Joaquin Phoenix in Acre
Here's my translation:
“The American actor Joaquin Phoenix will spend the 14th and 15th of August in the company of the Yawanawá, on the Indigenous Lands of the Rio Gregório, in Tarauacá (Acre), in the southwestern Brazilian Amazon.
He was one of the supporters of the production of the film Yawa – Story of the Yawanawa.
The environmental activist Heart Phoenix, the actor’s mother, met the Yawanawá leaders in 2004, at the documentary’s premiere in San Francisco.
The Phoenix family was introduced to the tribe by the Canadian Joshua Sage [Thome], who directed Yawa in partnership with the Yawanawá.”
As Machado says, Phoenix helped bankroll the production of the 1-hour documentary Yawa: Story of the Yawanawa (see website here), although it's not clear how that happened if he connected with the production group at the film's debut, as Machado writes.
The film, which I have yet to see, apparently documents the first Yawanawa cultural festival called "Yawa," held in 2002. The festival, according to a statement by a couple of Yawanawa published earlier in Machado's blog, "was a rebirth and a rediscovery as a people with a culture, an identity, and a spirituality alive in the 21st century."
The above-linked site to the film is replete with exotic discourse: emphasizing the physical remoteness of the group helps create them as an extreme other, apart from everything we know--and indeed, a photo caption describes the film crew's arrival as "like entering another world."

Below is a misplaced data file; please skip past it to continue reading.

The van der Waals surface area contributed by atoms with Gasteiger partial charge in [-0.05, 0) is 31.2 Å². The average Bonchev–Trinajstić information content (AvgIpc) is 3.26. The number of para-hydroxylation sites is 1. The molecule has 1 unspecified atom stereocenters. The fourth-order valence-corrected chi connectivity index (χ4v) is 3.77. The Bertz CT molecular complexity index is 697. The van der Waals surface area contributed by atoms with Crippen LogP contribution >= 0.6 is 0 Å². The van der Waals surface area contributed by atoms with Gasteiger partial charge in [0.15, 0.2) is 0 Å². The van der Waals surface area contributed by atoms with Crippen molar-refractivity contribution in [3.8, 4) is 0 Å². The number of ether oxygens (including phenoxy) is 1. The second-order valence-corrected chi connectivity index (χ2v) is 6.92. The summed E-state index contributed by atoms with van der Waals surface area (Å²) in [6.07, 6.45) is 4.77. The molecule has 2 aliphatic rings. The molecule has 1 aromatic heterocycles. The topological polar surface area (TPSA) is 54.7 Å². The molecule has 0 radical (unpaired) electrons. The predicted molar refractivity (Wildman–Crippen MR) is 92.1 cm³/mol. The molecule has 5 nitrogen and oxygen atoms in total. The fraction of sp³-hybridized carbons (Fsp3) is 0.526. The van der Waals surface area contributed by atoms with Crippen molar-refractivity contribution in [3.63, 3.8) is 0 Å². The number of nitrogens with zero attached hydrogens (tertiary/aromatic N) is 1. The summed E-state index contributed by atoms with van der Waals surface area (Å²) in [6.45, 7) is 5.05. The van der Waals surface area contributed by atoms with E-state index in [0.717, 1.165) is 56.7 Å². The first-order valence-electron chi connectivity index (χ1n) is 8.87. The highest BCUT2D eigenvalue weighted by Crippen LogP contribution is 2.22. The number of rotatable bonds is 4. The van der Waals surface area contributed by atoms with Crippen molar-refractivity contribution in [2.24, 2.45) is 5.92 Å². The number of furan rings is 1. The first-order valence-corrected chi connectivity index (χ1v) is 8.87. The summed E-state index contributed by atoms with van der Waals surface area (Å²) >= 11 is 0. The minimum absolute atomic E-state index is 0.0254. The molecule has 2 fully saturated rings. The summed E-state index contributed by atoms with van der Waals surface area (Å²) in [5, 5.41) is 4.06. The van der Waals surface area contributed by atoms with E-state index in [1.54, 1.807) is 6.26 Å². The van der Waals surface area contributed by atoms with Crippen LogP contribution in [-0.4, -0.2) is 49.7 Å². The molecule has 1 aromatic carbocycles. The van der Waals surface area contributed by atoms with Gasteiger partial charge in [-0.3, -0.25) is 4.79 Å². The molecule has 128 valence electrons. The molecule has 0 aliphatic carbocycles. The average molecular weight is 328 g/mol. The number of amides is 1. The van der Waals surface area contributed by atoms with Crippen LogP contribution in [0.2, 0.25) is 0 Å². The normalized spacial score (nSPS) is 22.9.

Given the historical connection of the Yawanawa with practices like drinking ayahuasca and using the exudate of the frog Phyllomedusa bicolor, one cannot help wondering, perhaps uncharitably, if the filmmakers (who are from British Columbia, Canada's cannabis capital, after all) were drawn to the Yawanawa partly for this reason. Will Joaquin Phoenix also drink uni with the Yawanawa? I suppose that's mainly his (and their) business.
But the thought reminds me of Sting, another famous person who sought both spiritual insight and humanitarian intervention in the Amazon. As he learned after some of the Kayapo whom he was helping were denounced for selling natural resources on Indian lands to enhance their lifestyles, things are more complicated than they may appear. One does not learn, for example, on the Yawa website, that the group has been in steady contact with non-Indians for over a century, nor that the festival the film documents is anything but a static repetition of an ancient an unaltered tradition. In fact, one of the current Yawanawa leaders speaks decent English and is married to a Mexican anthropologist trained in the United States.
Nothing wrong with any of that, of course--it's a sign of the power of the nostalgia for the primitive that revealing such things easily takes on shades of expose. But it's important to see beyond our own longings for authenticity and to understand the role of history in the revitalizations taking place among indigenous peoples, and the ways that the taken-for-granted boundaries of "race" and ethnicity, country and town, tradition and modernity, are blurred by those projects. And like I said, I haven't seen the film yet.